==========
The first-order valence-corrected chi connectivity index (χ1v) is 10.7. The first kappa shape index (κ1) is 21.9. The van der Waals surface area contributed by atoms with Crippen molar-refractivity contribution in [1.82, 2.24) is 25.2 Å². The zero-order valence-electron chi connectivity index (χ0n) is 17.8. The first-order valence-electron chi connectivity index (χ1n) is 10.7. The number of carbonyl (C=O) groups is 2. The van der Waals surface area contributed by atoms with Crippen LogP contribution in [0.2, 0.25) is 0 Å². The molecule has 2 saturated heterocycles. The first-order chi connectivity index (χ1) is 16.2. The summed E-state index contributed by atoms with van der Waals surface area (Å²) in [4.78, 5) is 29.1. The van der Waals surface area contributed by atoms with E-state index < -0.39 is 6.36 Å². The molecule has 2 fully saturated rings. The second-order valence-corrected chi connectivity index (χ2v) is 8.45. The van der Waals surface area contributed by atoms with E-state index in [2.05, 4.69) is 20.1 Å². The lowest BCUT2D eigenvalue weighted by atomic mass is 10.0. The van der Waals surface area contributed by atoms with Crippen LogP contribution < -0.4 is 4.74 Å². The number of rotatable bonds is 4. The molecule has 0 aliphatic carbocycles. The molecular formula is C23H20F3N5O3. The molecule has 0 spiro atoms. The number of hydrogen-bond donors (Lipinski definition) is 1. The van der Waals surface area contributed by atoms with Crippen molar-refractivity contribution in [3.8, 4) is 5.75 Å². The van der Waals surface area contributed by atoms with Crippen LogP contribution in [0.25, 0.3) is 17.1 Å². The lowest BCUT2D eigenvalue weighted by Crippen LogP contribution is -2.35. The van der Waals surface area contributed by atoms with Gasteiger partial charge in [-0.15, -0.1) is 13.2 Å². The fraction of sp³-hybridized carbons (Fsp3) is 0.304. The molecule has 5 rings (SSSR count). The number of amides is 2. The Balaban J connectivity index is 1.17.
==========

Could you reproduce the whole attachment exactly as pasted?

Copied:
The first-order valence-corrected chi connectivity index (χ1v) is 10.7. The first kappa shape index (κ1) is 21.9. The van der Waals surface area contributed by atoms with Crippen molar-refractivity contribution in [1.82, 2.24) is 25.2 Å². The zero-order valence-electron chi connectivity index (χ0n) is 17.8. The first-order valence-electron chi connectivity index (χ1n) is 10.7. The number of carbonyl (C=O) groups is 2. The van der Waals surface area contributed by atoms with Crippen LogP contribution in [0.2, 0.25) is 0 Å². The molecule has 2 saturated heterocycles. The first-order chi connectivity index (χ1) is 16.2. The summed E-state index contributed by atoms with van der Waals surface area (Å²) in [4.78, 5) is 29.1. The van der Waals surface area contributed by atoms with E-state index < -0.39 is 6.36 Å². The molecule has 2 fully saturated rings. The second-order valence-corrected chi connectivity index (χ2v) is 8.45. The van der Waals surface area contributed by atoms with E-state index in [2.05, 4.69) is 20.1 Å². The lowest BCUT2D eigenvalue weighted by atomic mass is 10.0. The van der Waals surface area contributed by atoms with Crippen LogP contribution < -0.4 is 4.74 Å². The number of rotatable bonds is 4. The molecule has 0 aliphatic carbocycles. The molecular formula is C23H20F3N5O3. The molecule has 0 spiro atoms. The number of hydrogen-bond donors (Lipinski definition) is 1. The van der Waals surface area contributed by atoms with Crippen molar-refractivity contribution in [3.8, 4) is 5.75 Å². The van der Waals surface area contributed by atoms with Crippen LogP contribution in [0.25, 0.3) is 17.1 Å². The lowest BCUT2D eigenvalue weighted by Crippen LogP contribution is -2.35. The van der Waals surface area contributed by atoms with Gasteiger partial charge in [-0.15, -0.1) is 13.2 Å². The fraction of sp³-hybridized carbons (Fsp3) is 0.304. The molecule has 5 rings (SSSR count). The number of amides is 2. The Balaban J connectivity index is 1.17.